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Lost behind enemy lines: Bill and Rocky

IT’S MARCH 1945, just two months before the end of WWII. Bill Barker, 27, is flying his Spitfire on a bombing and strafing mission over Germany. He gets hit by enemy fire, his plane is damaged, but Bill isn’t hurt. He radios his squadron to say he’s returning to base in England as quickly as possible.

Up high in the air it’s a beautiful day. Bill is cold, because the Spitfire isn’t heated very well. The small, knee-high air vent burns one small patch on his leg, but does nothing to warm the cockpit. Luckily, there are no enemy planes on his tail, so Bill feels unthreatened; he can see the patchwork German countryside several miles below. It looks peaceful, despite the war. The steady drone of the Spitfire’s Rolls-Royce 1,000 HP engine keeps Bill company as he heads for home.

Suddenly, the engine dies, and the reassuring hum turns to a quiet whoosh as the plane glides forward without power. Bill checks his gauges. The fuel tank is empty. The gunfire must have punctured his tank. He’s 100 miles from England. He checks his map and realizes he’s still well inside German-held territory.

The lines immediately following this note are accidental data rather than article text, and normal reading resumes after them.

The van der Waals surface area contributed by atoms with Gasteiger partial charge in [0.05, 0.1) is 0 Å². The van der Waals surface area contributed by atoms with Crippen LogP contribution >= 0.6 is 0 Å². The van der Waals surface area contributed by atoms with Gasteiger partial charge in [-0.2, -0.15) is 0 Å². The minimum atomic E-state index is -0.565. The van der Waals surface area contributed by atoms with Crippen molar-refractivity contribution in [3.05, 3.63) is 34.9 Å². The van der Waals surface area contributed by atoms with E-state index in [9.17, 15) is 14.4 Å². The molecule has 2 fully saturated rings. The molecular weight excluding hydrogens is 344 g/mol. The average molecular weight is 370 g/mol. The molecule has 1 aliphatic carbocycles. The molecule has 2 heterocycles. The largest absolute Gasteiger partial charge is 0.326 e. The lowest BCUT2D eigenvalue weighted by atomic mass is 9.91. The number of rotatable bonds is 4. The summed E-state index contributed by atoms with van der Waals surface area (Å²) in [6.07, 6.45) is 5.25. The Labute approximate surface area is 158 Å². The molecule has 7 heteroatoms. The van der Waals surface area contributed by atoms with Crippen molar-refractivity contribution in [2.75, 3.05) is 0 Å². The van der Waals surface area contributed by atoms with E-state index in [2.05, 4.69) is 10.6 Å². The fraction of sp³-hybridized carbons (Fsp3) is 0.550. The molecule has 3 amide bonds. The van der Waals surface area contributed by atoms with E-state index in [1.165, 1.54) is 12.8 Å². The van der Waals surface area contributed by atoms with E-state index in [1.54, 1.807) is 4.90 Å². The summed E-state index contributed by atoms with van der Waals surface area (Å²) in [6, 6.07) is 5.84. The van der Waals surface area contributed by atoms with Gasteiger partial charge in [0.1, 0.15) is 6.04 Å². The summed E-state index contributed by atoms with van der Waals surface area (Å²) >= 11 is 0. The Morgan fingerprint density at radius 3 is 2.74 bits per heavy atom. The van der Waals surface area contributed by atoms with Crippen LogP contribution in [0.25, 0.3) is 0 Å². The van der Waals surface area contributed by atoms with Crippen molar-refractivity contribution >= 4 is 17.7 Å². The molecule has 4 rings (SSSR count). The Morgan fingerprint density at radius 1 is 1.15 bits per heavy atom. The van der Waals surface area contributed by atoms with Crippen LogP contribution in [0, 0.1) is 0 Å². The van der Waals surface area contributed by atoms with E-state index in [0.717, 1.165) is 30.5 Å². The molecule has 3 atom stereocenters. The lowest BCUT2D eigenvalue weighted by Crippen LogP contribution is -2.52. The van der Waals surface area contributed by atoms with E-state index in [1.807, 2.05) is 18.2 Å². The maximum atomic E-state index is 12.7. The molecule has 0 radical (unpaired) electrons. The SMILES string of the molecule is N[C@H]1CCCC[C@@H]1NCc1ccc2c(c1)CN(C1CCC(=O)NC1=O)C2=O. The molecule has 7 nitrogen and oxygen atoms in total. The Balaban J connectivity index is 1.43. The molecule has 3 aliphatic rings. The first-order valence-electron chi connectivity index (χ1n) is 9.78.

• • • • •

Bill Barker was born in the Vancouver General Hospital in 1918, at the start of the city’s sudden transformation from a mill town to a vibrant international port city. He grew up in Kitsilano at the corner of Yew and 7th Avenue. Today, that’s a posh address for professionals, a few blocks from the boutiques and gourmet food shops of 4th Avenue. But back then it was like a cottage community, just up the hill from the salty water of English Bay.

Bill and his friends would run down the hill to the shore every morning in summer, to spend the day playing games and swimming. They’d climb back up the incline at lunch, then return to the water for the afternoon. When supper was ready, Bill’s father would bring his large hands together – CLAP-CLAP-CLAP-CLAP – a pause, and then again – CLAP-CLAP-CLAP-CLAP. Even if Bill didn’t hear his father’s claps, his friends would, and they’d urge him homewards.